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. Last Updated: 07/27/2016

Uglich Orphans Work at 'Coolest Place in Town'

UGLICH, Volga River Valley — Sunday afternoon is hopping at the Internet-Cafe Matrix. About 40 people of all ages crowd the place, filling the tables so that some customers are lingering over the bar ordering pizza and ice cream. Boys and girls play video games or write school papers on the six computers and two Sony playstations in the back.

Other children occasionally pass through a door to the left of the bar. A small tunnel leads to their home, the Uglich orphanage.

Last week a local newspaper voted Matrix the best cafe in this town of about 40,000 on the Volga River, and by all appearances it is a regular pizzeria. In reality it is a noncommercial training center set up by American David Tagliani for the 60 children, ages 7 to 18, who live in the adjacent detsky dom.

Since it opened in June 2000, orphans 14 and older work a few hours a week —as long as they keep their school grades up — as computer consultants, cooks, waiters or assistants to the bookkeepers, earning more than 100 rubles a month.

"At first it was scary. You'd bring the coffee and the cup would be shaking," said Natasha Kurenkova, 14, whose sister Tanya, 15, also waits tables. Their new income goes toward boots, pants, toothpaste, soap or, if no "important things" are needed, a scarf or perfume.

In its first summer, Matrix was patronized by all sorts — businessmen, families, teenagers, and tourists coming up the Volga.

The local priest, Father Vladimir, initially called the cafe the work of the devil, but he was won over and consecrated the cafe as a holy place of the Orthodox Church, splashing water on the computers in the process. Father Vladimir now reads Alexy II's messages at Matrix the day they are issued on the patriarch's personal web site, instead of waiting two weeks to get them by mail.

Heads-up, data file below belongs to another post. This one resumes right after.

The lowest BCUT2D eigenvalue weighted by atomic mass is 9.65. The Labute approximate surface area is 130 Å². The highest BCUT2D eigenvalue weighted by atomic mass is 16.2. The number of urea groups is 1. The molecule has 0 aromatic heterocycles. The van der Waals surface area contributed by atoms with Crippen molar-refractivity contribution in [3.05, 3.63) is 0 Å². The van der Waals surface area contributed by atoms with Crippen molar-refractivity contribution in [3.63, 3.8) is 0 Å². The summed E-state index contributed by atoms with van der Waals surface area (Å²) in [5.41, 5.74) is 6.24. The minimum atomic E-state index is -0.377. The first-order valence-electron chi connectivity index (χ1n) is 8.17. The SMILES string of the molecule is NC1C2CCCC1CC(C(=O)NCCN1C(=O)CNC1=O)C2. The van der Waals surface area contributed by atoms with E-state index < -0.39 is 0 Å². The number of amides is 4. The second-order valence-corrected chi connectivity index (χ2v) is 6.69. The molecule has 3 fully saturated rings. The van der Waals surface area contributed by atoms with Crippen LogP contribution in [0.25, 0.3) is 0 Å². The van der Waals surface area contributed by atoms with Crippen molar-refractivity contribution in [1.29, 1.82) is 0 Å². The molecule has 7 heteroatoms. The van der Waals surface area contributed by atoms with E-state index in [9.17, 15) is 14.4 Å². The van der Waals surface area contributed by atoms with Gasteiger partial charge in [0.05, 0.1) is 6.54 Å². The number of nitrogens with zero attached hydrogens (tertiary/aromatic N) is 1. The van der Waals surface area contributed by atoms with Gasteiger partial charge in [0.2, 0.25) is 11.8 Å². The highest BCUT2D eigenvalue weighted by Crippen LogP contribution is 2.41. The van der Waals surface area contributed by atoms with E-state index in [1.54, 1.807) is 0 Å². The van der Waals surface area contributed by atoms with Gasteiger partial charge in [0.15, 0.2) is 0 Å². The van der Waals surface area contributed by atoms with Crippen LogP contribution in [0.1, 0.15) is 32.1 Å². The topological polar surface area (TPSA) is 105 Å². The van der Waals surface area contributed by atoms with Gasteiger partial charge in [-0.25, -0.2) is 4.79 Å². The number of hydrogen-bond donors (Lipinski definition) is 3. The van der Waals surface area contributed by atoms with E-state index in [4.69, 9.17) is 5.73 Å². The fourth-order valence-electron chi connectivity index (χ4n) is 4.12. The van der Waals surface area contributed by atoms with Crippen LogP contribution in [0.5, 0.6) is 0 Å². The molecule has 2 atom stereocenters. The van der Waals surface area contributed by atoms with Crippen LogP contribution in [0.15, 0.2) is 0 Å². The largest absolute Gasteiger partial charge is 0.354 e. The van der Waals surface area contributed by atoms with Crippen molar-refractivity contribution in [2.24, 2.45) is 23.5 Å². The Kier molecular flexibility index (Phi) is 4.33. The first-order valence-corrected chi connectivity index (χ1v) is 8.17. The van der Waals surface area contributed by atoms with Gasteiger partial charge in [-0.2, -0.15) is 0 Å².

The children from the orphanage have become the envy of their classmates, and parents sometimes call Tagliani asking him to give their own children a chance.

"They ask what we're doing, how we work, what our position is," Natasha said of her school friends. "They come to the cafe and play games. Some want to work here."

Tagliani has spent 1.5 million rubles on the cafe, and $5,000 to $6,000 touching up the dilapidated building or taking children for trips to St. Petersburg, Moscow and the Black Sea. The former Microsoft Corp. executive pledged to support the cafe even if it ran a deficit. The accountant's books show it was making a monthly profit of around $300 early this year.

The orphanage's teachers say the cafe gives the children something positive to do and lets them socialize with people they would rarely come in contact with.

"The cafe distracts them from bad things. They stop stealing, they don't go out in the street with nothing to do," said Anna Kapustina, 59, who herself grew up in the orphanage that in 1942 was set up to take in children orphaned by the siege of Leningrad. "More than anything it's preparation for life," Kapustina said.

Before its opening, Tagliani hired a pizza chef from Yaroslavl and a computer science teacher from Uglich to teach his future employees. Managers, bookkeepers and engineers are local hires, though 16-year-old Dima Lagutin has since assumed the position of head engineer. He earned his first outside wages recently when a client brought in a broken computer and Dima fixed it for 300 rubles.

"It's a perfect example of what I'd hoped to happen," Tagliani said.

Seattle native Tagliani, 43, first worked at the Uglich orphanage in the summer of 1998 capping off two years of globe-trotting begun after burning out at his around-the-clock job as head of worldwide operations at Microsoft Corp. In 1996 he cashed in his stock options, unplugged his telephones and computers and set out to travel.

He eventually moved back to Seattle but couldn't forget the orphans he'd met in Uglich, some of who call him "Papa." He returned to Yaroslavl in January 1999 on a U.S. university program to study Russian and headed to Uglich for another summer. That's when he says his lost his naivete and the reality of the children's situation hit him, giving him the idea for Matrix.

"I started to realize these statistics that I'd heard about. It was like a lightening bolt," Tagliani said.

After leaving orphanages, 10 percent of orphans commit suicide and 40 percent commit crimes, according to Education Ministry statistics cited by the Russian Orphan Opportunity Fund. At least five of the children who have left the Uglich orphanage in the last three years have served time in prison, Tagliani said.

Tagliani, now based in Moscow where he serves as general director of the Timeonline Internet salon on Manezh Square, says his next Uglich project is to renovate a building owned by the school district into a dormitory to give orphans a safe place to live once they're on their own. Phase three of his patronage involves sending the older children on work internships at computer companies in Moscow and he is already studying orphanages in other regions for the possibility of more Internet cafes.

"They [the orphans] just seem to have a lot more pride. They like that they are working in the coolest place in town," he said. Internet-Cafe Matrix